OSHA Issues New Directive Regarding Investigations of Alleged Workplace Violence

By:  Sheila T. Kerwin and Lisa M. Schmid

On September 8, 2011, OSHA issued a compliance directive addressing investigations of alleged incidents of workplace violence. (OSHA Directive Number CPL 02-01-052.)  The directive establishes OSHA’s general enforcement policies and procedures for field officers to utilize when conducting inspections and issuing citations related to workplace violence.  The directive instructs investigators to analyze two issues in determining whether to conduct an investigation in relation to workplace violence:  1) Whether the employer and/or industry recognized or should have recognized the potential risk for workplace violence; and 2) Whether feasible methods exist for the employer to eliminate or minimize the risk.  Regardless of this analysis, OSHA will generally conduct an inspection when there is a fatality or when three or more employees are hospitalized due to workplace violence.

In determining whether the employer or industry recognized or should have recognized the risk, OSHA investigators will assess whether known risk factors for workplace violence existed, including:

  • Working with unstable or volatile persons in healthcare, social service or criminal justice settings;
  • Working alone or in small numbers;
  • Working late at night or during early morning hours;
  • Working in high crime areas;
  • Work involving the guarding of valuable property or possessions;
  • Working in community-based settings, such as community mental health clinics, drug abuse treatment clinics, pharmacies, community-care facilities and long-term care facilities;
  • Exchanging money in certain financial institutions;
  • Delivering passengers, goods or services; and
  • Having a mobile workplace such as a taxicab.

Investigators will also look for evidence that alerted the employer to the risk of workplace violence, including employee complaints about the risk of violence, previous threats or previous incidents of workplace violence and characteristics of the employer’s worksite that make it susceptible to violence (e.g., isolated, unlit areas).

Upon determining that an employer knew or should have known of the potential risk for workplace violence, the investigator will then analyze whether feasible methods existed for the employer to minimize or eliminate the risk.  In making this assessment, the investigator will determine if there were known measures for employers to reduce the risk (e.g., employing two or more people during a late-night shift).  Per the examples provided in the directive, a lack of a known risk and/or a feasible method to eliminate or minimize the risk decreases the likelihood of inspection and citation.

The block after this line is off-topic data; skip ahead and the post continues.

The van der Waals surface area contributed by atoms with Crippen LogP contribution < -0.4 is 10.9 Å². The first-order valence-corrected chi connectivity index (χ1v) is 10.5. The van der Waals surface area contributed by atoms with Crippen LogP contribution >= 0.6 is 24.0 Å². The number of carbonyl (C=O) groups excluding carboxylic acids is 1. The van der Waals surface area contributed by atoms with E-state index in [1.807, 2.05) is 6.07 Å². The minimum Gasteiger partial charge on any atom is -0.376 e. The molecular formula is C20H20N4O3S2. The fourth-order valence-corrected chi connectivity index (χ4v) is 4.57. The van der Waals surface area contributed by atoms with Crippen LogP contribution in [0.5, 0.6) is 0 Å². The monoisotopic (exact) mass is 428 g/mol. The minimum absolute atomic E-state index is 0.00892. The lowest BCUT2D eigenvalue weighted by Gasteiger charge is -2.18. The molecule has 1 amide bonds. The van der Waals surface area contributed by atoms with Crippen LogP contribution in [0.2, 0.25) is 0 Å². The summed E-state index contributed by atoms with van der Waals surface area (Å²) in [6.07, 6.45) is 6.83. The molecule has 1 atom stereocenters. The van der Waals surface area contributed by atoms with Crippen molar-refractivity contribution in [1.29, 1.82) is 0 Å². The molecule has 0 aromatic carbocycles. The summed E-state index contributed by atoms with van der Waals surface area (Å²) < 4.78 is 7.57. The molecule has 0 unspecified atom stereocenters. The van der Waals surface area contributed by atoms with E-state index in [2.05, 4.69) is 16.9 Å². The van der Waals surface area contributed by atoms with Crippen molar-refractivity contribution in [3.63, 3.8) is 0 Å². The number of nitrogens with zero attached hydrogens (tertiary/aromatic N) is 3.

In light of the directive, there are steps employers can and should take to eliminate or minimize the risk of workplace violence and to decrease the likelihood of OSHA investigations or citations.  Those steps include, but are not necessarily limited to, the following:

  • Conduct an analysis of your workplace to determine whether the potential for workplace violence exists.  In doing so, take into account both employer-known and industry-known risks as well as previous complaints, threats, and instances of violence and your facility and its surrounding areas.
  • Determine whether feasible methods of abatement exist for the identified risks and if so, implement those methods.  Some changes may require little effort, but provide significant protection, including repairing broken window or door locks, changing light bulbs or adding light, or adding a motion detector light.  Employers may also consider changes in staffing levels, operating hours, adding security staff, installing an alarm system, and implementing training programs for employees on recognizing and minimizing workplace violence risks.  Finally, employers should also consider whether implementation of a formal workplace violence prevention program is appropriate.
  • Document in writing and maintain records of all incidents of workplace violence and your efforts to eliminate or minimize its risk.  This step is especially important if OSHA decides to conduct an investigation, as it will request and comb through workers compensation claim documents, accident reports, insurance claims or reports, police or security company reports and any other potentially relevant documents.

For further information or advice about this directive, please contact Nilan Johnson Lewis.